Eyes to the Right
Journalists can’t do maths – or, at least, that is the simple insight that underlies the success of Migration Watch, the anti-immigration think-tank that crunches the numbers for Fleet Street’s anti-immigrant lobby.
Migration Watch first hit the headlines in May 2002, when the Sun reported its prediction that one million immigrants would arrive in the UK in the next five years. But the story quickly died, prompting the organisation to rejig its statistics until they were taken up again by the Daily Mail, Express, and Telegraph in the form of front-page lead stories proclaiming immigration at the rate of ‘a city the size of Cambridge every six months’. Such soundbites are Migration Watch’s stock in trade, with its press releases and reports spawning xenophobic scare stories that mix a selective reading of official statistics with heavy lashings of innuendo to claim that ‘One in Ten Londoners is an Immigrant’, or that ‘400 New Schools Are Needed for Asylum Seekers’.
Underlying the headlines is the assumption that immigration threatens national coherence and is, therefore, a bad thing. Migration Watch provides the figures, which are rarely scrutinised, and news angles – which, without being straightforwardly racist, nevertheless play upon racist fantasies and associations linking immigrants to the spread of disease, exploitation of welfare services and sham marriages. Since 2002, it has argued that asylum seekers with HIV or hepatitis should be removed from the country; that immigration checks should be a routine requirement before medical treatment is given; that foreign students and overseas visitors should pay a financial bond before coming the UK; and that marriage between British citizens and foreigners should only be recognised where both partners are aged 24 or over. It is not surprising that a rightwing think-tank should draw such conclusions. But it is surprising that such credence is given to its claim to be promoting evidencebased research, given the web of evangelical conservative and corporate vested interests that lie behind it.
The founding figure behind Migration Watch is Andrew Green, formerly British ambassador to Syria and Saudi Arabia. The way Green tells it, his interest in asylum questions stems from a frustrated attempt to deport the Saudi dissident Mohammed al- Massari from Britain: ‘We wanted him out, the Saudis wanted him out and we spent 18 months trying to get him out. When we failed I realised the asylum system was in chaos.’ Green fails to mention that he was a non-executive director of Vickers Military Systems, an arms company with links to Saudi Arabia, on his appointment as ambassador in 1996. Or that a failure to deport al- Massari was seen as a threat to a proposed Vickers contract to supply that country with 200 Challenger tanks. Or that leaked correspondence showed direct contact between Green and Sir Colin Chandler, then chief executive of Vickers, and senior executives at two other arms companies, British Aerospace and GKN, to update them on the progress of official attempts to silence al-Massari to appease the Saudis. Green’s main collaborator in Migration Watch is David Coleman, professor of demography at Oxford University. Coleman has made a career of telling governments that immigration restrictions are necessary. He served as a special advisor to Tory ministers Leon Brittan and William Waldegrave in the mid-1980s, and remains a close friend of disgraced former minister Jonathan Aitken. He is also a member of the Galton Institute (formerly the Eugenics Society – until that name was dropped due to the racist associations), having once served as its honorary secretary.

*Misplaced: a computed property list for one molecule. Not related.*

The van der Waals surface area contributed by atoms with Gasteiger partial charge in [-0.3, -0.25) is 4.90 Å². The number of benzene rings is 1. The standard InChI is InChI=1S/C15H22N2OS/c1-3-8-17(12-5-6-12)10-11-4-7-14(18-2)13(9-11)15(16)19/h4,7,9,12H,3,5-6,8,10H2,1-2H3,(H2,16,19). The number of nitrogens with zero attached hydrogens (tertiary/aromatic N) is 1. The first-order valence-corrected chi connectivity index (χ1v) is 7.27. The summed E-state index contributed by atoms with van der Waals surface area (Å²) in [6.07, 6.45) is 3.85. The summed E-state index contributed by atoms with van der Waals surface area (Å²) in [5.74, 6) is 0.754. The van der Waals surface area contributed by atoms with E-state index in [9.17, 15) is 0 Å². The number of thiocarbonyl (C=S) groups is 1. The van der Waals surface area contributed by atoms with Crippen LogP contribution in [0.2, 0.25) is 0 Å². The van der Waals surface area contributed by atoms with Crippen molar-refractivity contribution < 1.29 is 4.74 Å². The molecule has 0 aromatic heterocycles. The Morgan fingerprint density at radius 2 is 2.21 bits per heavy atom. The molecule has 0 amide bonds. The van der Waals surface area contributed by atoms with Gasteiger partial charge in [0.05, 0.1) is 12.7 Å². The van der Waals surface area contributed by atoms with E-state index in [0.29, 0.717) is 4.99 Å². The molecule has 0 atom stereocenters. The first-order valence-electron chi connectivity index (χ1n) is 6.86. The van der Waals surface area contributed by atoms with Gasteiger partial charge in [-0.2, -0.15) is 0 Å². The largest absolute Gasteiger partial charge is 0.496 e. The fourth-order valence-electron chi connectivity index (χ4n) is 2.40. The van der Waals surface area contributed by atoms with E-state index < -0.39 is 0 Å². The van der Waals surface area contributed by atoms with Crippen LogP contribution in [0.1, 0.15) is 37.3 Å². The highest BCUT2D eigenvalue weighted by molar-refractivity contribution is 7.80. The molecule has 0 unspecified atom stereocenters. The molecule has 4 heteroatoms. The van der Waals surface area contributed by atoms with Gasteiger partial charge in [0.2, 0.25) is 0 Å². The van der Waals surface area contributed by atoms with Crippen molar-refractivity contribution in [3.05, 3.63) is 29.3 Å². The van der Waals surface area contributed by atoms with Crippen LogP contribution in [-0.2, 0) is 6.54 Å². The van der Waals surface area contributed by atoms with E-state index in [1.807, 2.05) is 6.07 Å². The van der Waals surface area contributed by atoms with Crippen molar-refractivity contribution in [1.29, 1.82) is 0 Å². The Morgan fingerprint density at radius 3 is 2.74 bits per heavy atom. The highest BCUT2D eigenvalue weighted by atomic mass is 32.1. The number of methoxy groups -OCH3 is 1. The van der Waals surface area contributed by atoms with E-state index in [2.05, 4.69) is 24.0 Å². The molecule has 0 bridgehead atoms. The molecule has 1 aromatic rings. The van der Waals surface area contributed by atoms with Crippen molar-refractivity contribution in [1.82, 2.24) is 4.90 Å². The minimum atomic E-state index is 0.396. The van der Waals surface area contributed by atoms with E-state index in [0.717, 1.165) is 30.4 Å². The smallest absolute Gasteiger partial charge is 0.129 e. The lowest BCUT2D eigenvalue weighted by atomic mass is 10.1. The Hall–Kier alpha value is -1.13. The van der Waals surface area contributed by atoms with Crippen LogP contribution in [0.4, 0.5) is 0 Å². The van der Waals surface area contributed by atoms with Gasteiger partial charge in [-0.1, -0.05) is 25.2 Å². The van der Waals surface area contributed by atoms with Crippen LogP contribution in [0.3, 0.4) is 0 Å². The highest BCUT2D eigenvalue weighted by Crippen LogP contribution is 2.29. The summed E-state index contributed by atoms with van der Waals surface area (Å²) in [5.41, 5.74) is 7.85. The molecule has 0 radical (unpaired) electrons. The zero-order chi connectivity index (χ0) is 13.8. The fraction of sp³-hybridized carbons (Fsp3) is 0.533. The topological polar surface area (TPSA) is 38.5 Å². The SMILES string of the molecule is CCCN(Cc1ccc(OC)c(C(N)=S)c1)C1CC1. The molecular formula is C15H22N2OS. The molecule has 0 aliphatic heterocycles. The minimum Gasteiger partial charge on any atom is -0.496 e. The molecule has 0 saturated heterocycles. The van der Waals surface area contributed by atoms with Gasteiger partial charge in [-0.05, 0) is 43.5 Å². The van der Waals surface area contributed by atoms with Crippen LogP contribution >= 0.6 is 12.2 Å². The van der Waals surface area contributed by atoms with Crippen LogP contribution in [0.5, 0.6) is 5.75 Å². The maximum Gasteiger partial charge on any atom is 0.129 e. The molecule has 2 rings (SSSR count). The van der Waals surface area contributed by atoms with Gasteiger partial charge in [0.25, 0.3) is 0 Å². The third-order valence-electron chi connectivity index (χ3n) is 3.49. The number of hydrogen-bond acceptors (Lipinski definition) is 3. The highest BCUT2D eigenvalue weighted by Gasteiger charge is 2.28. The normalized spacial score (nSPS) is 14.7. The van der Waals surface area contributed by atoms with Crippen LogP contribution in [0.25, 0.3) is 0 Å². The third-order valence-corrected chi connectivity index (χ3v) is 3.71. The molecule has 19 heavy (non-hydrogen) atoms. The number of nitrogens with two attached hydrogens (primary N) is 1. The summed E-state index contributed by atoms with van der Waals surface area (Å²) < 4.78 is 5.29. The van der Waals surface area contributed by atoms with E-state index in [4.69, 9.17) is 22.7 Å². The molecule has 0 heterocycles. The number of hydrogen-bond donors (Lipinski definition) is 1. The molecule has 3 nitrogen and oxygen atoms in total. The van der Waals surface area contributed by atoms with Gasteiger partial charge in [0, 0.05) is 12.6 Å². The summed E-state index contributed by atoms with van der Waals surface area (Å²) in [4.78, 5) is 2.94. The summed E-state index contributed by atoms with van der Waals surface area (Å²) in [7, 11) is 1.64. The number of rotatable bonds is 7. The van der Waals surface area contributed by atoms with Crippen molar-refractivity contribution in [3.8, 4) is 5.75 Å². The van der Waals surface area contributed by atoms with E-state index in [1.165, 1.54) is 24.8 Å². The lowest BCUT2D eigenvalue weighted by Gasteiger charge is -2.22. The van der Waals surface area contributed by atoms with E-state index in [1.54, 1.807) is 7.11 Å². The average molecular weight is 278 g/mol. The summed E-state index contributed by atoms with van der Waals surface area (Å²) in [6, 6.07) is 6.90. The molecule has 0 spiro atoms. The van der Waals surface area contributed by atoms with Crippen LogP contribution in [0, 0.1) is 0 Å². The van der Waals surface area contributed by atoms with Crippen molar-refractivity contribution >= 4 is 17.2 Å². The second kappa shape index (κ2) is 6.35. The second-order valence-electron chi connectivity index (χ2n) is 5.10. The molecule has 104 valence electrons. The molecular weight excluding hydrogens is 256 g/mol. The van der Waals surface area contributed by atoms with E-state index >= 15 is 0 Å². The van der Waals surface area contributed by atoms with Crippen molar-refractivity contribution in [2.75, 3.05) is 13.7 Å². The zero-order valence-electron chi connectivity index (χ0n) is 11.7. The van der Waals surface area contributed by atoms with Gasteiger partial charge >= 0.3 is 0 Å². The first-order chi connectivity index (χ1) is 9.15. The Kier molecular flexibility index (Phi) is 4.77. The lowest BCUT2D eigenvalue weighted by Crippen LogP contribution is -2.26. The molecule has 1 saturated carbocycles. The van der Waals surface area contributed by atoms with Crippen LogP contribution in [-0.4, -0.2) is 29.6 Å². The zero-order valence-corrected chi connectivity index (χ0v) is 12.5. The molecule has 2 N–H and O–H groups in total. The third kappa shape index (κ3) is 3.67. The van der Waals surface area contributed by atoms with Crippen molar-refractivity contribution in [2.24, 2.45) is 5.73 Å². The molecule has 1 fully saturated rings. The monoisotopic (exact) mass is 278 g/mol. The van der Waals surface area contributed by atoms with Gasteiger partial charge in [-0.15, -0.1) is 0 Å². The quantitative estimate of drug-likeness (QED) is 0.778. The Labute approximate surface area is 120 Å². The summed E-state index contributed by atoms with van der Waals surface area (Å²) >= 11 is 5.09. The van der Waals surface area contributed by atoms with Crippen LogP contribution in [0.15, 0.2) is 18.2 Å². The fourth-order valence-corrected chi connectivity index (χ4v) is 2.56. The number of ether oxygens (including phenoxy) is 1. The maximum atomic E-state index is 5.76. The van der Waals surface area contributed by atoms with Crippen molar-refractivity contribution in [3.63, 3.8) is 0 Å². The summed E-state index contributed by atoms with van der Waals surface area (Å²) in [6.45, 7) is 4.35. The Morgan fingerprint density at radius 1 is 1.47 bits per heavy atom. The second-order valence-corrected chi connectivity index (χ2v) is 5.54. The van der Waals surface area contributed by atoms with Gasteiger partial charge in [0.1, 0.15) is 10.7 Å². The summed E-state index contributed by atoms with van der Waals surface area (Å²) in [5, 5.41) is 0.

The Migration Watch advisory council also has leanings towards the Thatcherite right. Its members include Baroness Cox, a Eurosceptic cross-bench peer appointed to the Lords as a Conservative by Margaret Thatcher in 1982. The evangelical baroness, who is president of Christian Solidarity Worldwide (on whose board Andrew Green has also served), has long used her position there to rail against Britain’s moral decline. This has included supporting the anti-gay section 28 legislation, and using her position to promote a book, Great Britain has Fallen, which equated abortion with the Holocaust and blamed multiculturalism for the import of ‘foreign practices’, such as ‘destructive’ homosexuality. More recently she can be found emphasising the dangerous demographic reality, as she puts it, that several MPs are becoming ‘deferential’ to their Muslim constituents and warning of the ‘Islamist’ threat at home and abroad. Cox is joined on the Migration Watch council by James Duguid, a retired professor who recently used his local Inverness paper to rail against the ‘madness’ of increasing the immigrant population, blaming it for everything from energy shortages to traffic congestion. Mervyn Stone, a University College London statistician whose work Migration Watch used to quote as an independent verification of their own, is also now an adviser for the organisation.